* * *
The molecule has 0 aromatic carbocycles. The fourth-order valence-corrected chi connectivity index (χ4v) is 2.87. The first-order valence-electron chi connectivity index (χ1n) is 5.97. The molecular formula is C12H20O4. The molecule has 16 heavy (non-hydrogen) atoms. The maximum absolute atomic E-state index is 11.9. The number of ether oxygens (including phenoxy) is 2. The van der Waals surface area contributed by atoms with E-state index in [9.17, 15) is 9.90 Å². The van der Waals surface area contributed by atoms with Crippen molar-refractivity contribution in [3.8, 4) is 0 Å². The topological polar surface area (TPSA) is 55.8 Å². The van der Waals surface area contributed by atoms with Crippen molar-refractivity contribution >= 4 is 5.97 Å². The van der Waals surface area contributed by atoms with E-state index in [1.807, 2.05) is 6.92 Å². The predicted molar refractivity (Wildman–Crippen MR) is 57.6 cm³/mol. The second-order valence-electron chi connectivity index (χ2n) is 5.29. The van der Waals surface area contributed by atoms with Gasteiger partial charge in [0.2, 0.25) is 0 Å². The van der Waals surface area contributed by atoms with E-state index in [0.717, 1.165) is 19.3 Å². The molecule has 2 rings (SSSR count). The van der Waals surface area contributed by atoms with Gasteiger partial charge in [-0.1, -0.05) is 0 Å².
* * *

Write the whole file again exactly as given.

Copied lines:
The molecule has 0 aromatic carbocycles. The fourth-order valence-corrected chi connectivity index (χ4v) is 2.87. The first-order valence-electron chi connectivity index (χ1n) is 5.97. The molecular formula is C12H20O4. The molecule has 16 heavy (non-hydrogen) atoms. The maximum absolute atomic E-state index is 11.9. The number of ether oxygens (including phenoxy) is 2. The van der Waals surface area contributed by atoms with E-state index in [9.17, 15) is 9.90 Å². The van der Waals surface area contributed by atoms with Crippen molar-refractivity contribution in [3.8, 4) is 0 Å². The topological polar surface area (TPSA) is 55.8 Å². The van der Waals surface area contributed by atoms with Crippen molar-refractivity contribution >= 4 is 5.97 Å². The van der Waals surface area contributed by atoms with E-state index in [1.807, 2.05) is 6.92 Å². The predicted molar refractivity (Wildman–Crippen MR) is 57.6 cm³/mol. The second-order valence-electron chi connectivity index (χ2n) is 5.29. The van der Waals surface area contributed by atoms with Gasteiger partial charge in [0.2, 0.25) is 0 Å². The van der Waals surface area contributed by atoms with E-state index in [0.717, 1.165) is 19.3 Å². The molecule has 2 rings (SSSR count). The van der Waals surface area contributed by atoms with Gasteiger partial charge in [-0.1, -0.05) is 0 Å².